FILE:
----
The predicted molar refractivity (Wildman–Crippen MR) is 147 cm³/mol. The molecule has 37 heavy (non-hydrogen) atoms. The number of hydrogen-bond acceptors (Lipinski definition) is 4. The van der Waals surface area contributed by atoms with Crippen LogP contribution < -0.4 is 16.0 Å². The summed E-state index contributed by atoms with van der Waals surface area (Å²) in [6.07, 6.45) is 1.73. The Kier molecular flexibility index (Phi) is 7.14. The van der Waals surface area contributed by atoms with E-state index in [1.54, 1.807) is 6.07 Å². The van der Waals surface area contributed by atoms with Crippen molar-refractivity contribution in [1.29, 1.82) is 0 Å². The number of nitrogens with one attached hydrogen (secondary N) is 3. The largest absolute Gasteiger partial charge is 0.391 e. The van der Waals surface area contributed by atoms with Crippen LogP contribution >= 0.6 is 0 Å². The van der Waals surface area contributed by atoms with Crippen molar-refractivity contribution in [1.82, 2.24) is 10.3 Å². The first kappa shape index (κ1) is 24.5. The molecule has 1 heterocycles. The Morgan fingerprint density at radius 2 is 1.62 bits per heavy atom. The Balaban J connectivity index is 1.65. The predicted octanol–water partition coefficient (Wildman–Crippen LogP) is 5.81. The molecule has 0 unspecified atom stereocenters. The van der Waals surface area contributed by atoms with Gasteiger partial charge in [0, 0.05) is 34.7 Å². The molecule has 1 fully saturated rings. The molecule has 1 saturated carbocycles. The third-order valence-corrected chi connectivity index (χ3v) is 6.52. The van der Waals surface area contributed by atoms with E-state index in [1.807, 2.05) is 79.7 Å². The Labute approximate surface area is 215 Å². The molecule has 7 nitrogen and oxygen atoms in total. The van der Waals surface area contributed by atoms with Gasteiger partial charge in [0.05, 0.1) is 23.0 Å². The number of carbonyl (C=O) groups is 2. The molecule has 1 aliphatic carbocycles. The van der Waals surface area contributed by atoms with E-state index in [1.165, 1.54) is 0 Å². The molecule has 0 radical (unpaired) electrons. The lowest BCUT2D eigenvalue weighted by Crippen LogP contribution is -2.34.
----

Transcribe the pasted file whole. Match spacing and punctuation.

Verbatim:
The predicted molar refractivity (Wildman–Crippen MR) is 147 cm³/mol. The molecule has 37 heavy (non-hydrogen) atoms. The number of hydrogen-bond acceptors (Lipinski definition) is 4. The van der Waals surface area contributed by atoms with Crippen LogP contribution < -0.4 is 16.0 Å². The summed E-state index contributed by atoms with van der Waals surface area (Å²) in [6.07, 6.45) is 1.73. The Kier molecular flexibility index (Phi) is 7.14. The van der Waals surface area contributed by atoms with E-state index in [1.54, 1.807) is 6.07 Å². The van der Waals surface area contributed by atoms with Crippen molar-refractivity contribution in [1.29, 1.82) is 0 Å². The number of nitrogens with one attached hydrogen (secondary N) is 3. The largest absolute Gasteiger partial charge is 0.391 e. The van der Waals surface area contributed by atoms with Crippen LogP contribution >= 0.6 is 0 Å². The van der Waals surface area contributed by atoms with Crippen molar-refractivity contribution in [1.82, 2.24) is 10.3 Å². The first kappa shape index (κ1) is 24.5. The molecule has 1 heterocycles. The Morgan fingerprint density at radius 2 is 1.62 bits per heavy atom. The Balaban J connectivity index is 1.65. The predicted octanol–water partition coefficient (Wildman–Crippen LogP) is 5.81. The molecule has 0 unspecified atom stereocenters. The van der Waals surface area contributed by atoms with Gasteiger partial charge in [0, 0.05) is 34.7 Å². The molecule has 1 fully saturated rings. The molecule has 1 saturated carbocycles. The third-order valence-corrected chi connectivity index (χ3v) is 6.52. The van der Waals surface area contributed by atoms with E-state index in [1.807, 2.05) is 79.7 Å². The Labute approximate surface area is 215 Å². The molecule has 7 nitrogen and oxygen atoms in total. The van der Waals surface area contributed by atoms with Gasteiger partial charge in [0.05, 0.1) is 23.0 Å². The number of carbonyl (C=O) groups is 2. The molecule has 1 aliphatic carbocycles. The van der Waals surface area contributed by atoms with E-state index in [1.165, 1.54) is 0 Å². The molecule has 0 radical (unpaired) electrons. The lowest BCUT2D eigenvalue weighted by Crippen LogP contribution is -2.34.